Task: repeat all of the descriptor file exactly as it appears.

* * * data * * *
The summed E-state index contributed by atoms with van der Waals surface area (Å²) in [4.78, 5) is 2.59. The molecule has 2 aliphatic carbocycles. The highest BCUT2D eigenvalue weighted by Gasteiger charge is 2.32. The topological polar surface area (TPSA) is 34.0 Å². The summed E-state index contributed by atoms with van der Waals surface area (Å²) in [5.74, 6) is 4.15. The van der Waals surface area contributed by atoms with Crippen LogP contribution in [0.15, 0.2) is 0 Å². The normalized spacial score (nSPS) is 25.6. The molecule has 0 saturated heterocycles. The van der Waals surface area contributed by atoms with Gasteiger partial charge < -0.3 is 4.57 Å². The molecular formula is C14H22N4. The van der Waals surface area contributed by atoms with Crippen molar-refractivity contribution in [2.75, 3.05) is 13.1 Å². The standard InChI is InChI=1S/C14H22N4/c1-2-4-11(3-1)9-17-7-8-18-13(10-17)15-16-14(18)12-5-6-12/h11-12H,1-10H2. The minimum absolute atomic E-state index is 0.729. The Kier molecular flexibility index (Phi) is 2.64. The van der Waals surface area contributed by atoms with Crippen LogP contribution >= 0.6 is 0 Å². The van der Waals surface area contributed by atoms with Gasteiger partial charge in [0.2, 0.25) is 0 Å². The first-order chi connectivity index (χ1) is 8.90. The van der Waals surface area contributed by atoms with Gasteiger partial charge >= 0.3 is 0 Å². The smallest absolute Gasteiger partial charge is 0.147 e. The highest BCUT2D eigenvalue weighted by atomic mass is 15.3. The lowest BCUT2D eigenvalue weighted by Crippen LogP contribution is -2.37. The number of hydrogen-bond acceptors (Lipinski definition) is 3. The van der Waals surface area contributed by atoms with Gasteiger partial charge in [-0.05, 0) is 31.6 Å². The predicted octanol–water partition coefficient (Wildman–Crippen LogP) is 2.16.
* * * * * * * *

The summed E-state index contributed by atoms with van der Waals surface area (Å²) in [4.78, 5) is 2.59. The molecule has 2 aliphatic carbocycles. The highest BCUT2D eigenvalue weighted by Gasteiger charge is 2.32. The topological polar surface area (TPSA) is 34.0 Å². The summed E-state index contributed by atoms with van der Waals surface area (Å²) in [5.74, 6) is 4.15. The van der Waals surface area contributed by atoms with Crippen LogP contribution in [0.15, 0.2) is 0 Å². The normalized spacial score (nSPS) is 25.6. The molecule has 0 saturated heterocycles. The van der Waals surface area contributed by atoms with Gasteiger partial charge < -0.3 is 4.57 Å². The molecular formula is C14H22N4. The van der Waals surface area contributed by atoms with Crippen molar-refractivity contribution in [2.75, 3.05) is 13.1 Å². The standard InChI is InChI=1S/C14H22N4/c1-2-4-11(3-1)9-17-7-8-18-13(10-17)15-16-14(18)12-5-6-12/h11-12H,1-10H2. The minimum absolute atomic E-state index is 0.729. The Kier molecular flexibility index (Phi) is 2.64. The van der Waals surface area contributed by atoms with Crippen LogP contribution >= 0.6 is 0 Å². The van der Waals surface area contributed by atoms with Gasteiger partial charge in [0.2, 0.25) is 0 Å². The first-order chi connectivity index (χ1) is 8.90. The van der Waals surface area contributed by atoms with Gasteiger partial charge >= 0.3 is 0 Å². The smallest absolute Gasteiger partial charge is 0.147 e. The highest BCUT2D eigenvalue weighted by atomic mass is 15.3. The lowest BCUT2D eigenvalue weighted by Crippen LogP contribution is -2.37. The number of hydrogen-bond acceptors (Lipinski definition) is 3. The van der Waals surface area contributed by atoms with Gasteiger partial charge in [-0.05, 0) is 31.6 Å². The predicted octanol–water partition coefficient (Wildman–Crippen LogP) is 2.16.